Walt Disney synergy is in full bloom this week with the arrival of the video and DVD of the "Peter Pan Special Edition," timed to the release of the feature film sequel to the 1953 original, "Peter Pan: Return to Never Land." The Disney team didn't miss a trick: Specially marked DVDs and videos include a free movie ticket to "Return to Never Land." There is also a preview of the new movie on the VHS and digital editions of "Peter Pan."
Despite the overt commercialism in releasing "Peter Pan" now, the DVD ($30) is a must for all Disney animation buffs. The Technicolor production has been beautifully restored and remastered, and the sound quality is sparkling. The disc includes extras for the kids as well as parents. Viewers must answer several questions hidden throughout Never Land in the "Pirate Treasure Hunt Game."
There's also a "Following the Leader" sing-along, plus "Peter's Playful Prank," a DVD storybook hosted by Wendy and a still-frame gallery that includes drawings--some used, others not--for this enchanting adaptation of James M. Barrie's beloved children's story about the little boy who refuses to grow up.
The documentary "You Can Fly," which is part of both the DVD and VHS tape, is a fascinating look at the making of "Peter Pan." Film historian Leonard Maltin, animators Frank Thomas, Ollie Johnston and Marc Davis, and Kathryn Beaumont--the voice of Wendy--offer insight into the production.
Walt Disney first came upon the idea of making an animated film based on "Peter Pan" around 1935. Four years later, he acquired the rights from the Great Ormond Street Hospital in London; Barrie had given the hospital the rights to his play. Disney then ordered concept drawings for "Peter Pan," which, as illustrated in the documentary, offered a far darker rendering of the fantasy.
Production was halted when World War II began. After the war, Disney and animators resumed plans for the film, and in 1950 it began in earnest.
Bobby Driscoll, who had appeared in such popular Disney films as "Song of the South" and "Treasure Island," was cast as the voice of Peter. Beaumont, who was also the voice of Alice in "Alice in Wonderland," came on board as the voice of Wendy. Hans Conreid was the voice of Mr. Darling and Captain Hook.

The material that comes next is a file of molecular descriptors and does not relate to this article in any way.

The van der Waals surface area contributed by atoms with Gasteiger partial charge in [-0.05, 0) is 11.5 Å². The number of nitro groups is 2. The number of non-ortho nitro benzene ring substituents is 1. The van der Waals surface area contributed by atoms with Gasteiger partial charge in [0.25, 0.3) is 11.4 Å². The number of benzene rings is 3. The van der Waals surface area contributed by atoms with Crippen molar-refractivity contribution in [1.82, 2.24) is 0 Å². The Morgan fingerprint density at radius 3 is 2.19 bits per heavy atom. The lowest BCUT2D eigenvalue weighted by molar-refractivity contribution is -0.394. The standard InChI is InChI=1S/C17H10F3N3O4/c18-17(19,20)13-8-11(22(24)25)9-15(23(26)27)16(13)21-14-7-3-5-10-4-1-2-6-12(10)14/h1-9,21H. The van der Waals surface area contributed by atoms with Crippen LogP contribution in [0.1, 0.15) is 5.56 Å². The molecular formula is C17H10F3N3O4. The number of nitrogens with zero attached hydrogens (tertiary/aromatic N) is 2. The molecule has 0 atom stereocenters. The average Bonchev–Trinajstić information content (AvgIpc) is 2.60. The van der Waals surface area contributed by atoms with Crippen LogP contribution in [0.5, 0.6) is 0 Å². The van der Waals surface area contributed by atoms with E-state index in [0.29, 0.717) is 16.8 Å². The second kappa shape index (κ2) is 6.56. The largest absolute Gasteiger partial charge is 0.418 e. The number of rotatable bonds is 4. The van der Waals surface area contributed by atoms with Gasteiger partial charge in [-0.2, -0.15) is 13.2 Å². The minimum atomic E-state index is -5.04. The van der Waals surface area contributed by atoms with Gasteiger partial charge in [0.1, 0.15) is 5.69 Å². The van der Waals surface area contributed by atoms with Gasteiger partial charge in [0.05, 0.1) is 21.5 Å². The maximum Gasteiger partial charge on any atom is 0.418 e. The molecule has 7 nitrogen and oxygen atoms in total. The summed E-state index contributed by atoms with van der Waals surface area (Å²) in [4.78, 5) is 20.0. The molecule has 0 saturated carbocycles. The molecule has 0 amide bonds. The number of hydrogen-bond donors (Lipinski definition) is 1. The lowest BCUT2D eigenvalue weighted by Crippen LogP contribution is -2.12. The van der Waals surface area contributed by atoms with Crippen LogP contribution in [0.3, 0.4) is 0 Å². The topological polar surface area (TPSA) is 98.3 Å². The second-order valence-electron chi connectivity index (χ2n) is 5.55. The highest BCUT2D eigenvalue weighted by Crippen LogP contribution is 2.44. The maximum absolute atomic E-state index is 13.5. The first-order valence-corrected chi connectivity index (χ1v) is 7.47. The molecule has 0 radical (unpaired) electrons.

Sammy Cahn and Sammy Fain, Oliver Wallace, Erdman Penner, Winston Hibler, Frank Churchill and Jack Lawrence penned the score, which includes such tunes as "You Can Fly! You Can Fly! You Can Fly!"
Disney's version of "Peter Pan" marked the first time that Peter was actually played by a boy. In the stage versions and the silent movie version from the 1920s, a woman played Peter.
The documentary also shows how after the actors recorded their lines, they "performed" in costume for a movie version of "Peter Pan" that was made for the animators so they could capture the actors' expressions and movements.
The DVD also features the 1952 featurette "The Peter Pan Story" and wonderful commentary from Maltin, Thomas, Johnston, Davis and Beaumont.
On a sad note, Driscoll's life after "Peter Pan" was tragic. As he got older, his career went into a tailspin, and he became a heavy drug user. His body was found in an abandoned Greenwich Village tenement in 1968. Two children who were playing in the building found Driscoll, who had even won a juvenile Oscar for 1949's "The Window."
When he was found, however, Driscoll's identity was unknown, and he was buried in a pauper's grave. A year later, his identity was revealed through fingerprints.